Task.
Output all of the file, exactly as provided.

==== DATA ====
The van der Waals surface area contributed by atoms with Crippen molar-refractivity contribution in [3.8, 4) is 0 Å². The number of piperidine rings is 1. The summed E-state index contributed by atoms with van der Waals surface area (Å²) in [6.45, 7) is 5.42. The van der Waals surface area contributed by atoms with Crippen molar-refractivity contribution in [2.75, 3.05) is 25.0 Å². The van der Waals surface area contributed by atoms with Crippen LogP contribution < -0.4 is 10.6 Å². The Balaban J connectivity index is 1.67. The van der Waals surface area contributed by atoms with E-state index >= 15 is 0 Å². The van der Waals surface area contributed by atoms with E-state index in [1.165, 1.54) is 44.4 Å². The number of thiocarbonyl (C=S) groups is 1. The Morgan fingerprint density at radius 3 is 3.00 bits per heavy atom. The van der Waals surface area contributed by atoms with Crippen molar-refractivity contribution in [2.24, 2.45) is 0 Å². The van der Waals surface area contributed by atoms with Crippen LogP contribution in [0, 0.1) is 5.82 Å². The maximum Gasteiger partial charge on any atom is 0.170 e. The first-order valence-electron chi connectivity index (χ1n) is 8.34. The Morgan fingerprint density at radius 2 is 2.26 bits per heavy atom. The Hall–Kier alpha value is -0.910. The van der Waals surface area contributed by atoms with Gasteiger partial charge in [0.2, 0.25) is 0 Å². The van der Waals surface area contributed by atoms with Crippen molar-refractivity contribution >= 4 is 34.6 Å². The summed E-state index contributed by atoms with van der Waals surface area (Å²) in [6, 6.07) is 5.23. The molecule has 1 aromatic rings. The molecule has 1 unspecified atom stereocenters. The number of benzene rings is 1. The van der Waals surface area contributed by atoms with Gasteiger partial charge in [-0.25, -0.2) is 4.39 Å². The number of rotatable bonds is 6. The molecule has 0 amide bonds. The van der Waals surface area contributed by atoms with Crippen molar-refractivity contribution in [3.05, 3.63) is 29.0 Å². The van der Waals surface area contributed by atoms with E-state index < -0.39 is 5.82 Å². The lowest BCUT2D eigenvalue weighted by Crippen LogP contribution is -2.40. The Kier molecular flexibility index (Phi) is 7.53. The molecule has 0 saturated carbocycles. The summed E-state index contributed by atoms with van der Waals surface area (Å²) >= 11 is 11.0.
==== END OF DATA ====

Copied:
The van der Waals surface area contributed by atoms with Crippen molar-refractivity contribution in [3.8, 4) is 0 Å². The number of piperidine rings is 1. The summed E-state index contributed by atoms with van der Waals surface area (Å²) in [6.45, 7) is 5.42. The van der Waals surface area contributed by atoms with Crippen molar-refractivity contribution in [2.75, 3.05) is 25.0 Å². The van der Waals surface area contributed by atoms with Crippen LogP contribution < -0.4 is 10.6 Å². The Balaban J connectivity index is 1.67. The van der Waals surface area contributed by atoms with E-state index >= 15 is 0 Å². The van der Waals surface area contributed by atoms with E-state index in [1.165, 1.54) is 44.4 Å². The number of thiocarbonyl (C=S) groups is 1. The Morgan fingerprint density at radius 3 is 3.00 bits per heavy atom. The van der Waals surface area contributed by atoms with Crippen molar-refractivity contribution in [2.24, 2.45) is 0 Å². The van der Waals surface area contributed by atoms with Crippen LogP contribution in [0, 0.1) is 5.82 Å². The maximum Gasteiger partial charge on any atom is 0.170 e. The first-order valence-electron chi connectivity index (χ1n) is 8.34. The Morgan fingerprint density at radius 2 is 2.26 bits per heavy atom. The Hall–Kier alpha value is -0.910. The van der Waals surface area contributed by atoms with Gasteiger partial charge in [0.2, 0.25) is 0 Å². The van der Waals surface area contributed by atoms with Crippen molar-refractivity contribution >= 4 is 34.6 Å². The summed E-state index contributed by atoms with van der Waals surface area (Å²) in [6, 6.07) is 5.23. The molecule has 1 aromatic rings. The molecule has 1 unspecified atom stereocenters. The number of benzene rings is 1. The van der Waals surface area contributed by atoms with Gasteiger partial charge in [-0.25, -0.2) is 4.39 Å². The number of rotatable bonds is 6. The molecule has 0 amide bonds. The van der Waals surface area contributed by atoms with Crippen molar-refractivity contribution in [3.05, 3.63) is 29.0 Å². The van der Waals surface area contributed by atoms with E-state index < -0.39 is 5.82 Å². The lowest BCUT2D eigenvalue weighted by Crippen LogP contribution is -2.40. The Kier molecular flexibility index (Phi) is 7.53. The molecule has 0 saturated carbocycles. The summed E-state index contributed by atoms with van der Waals surface area (Å²) >= 11 is 11.0.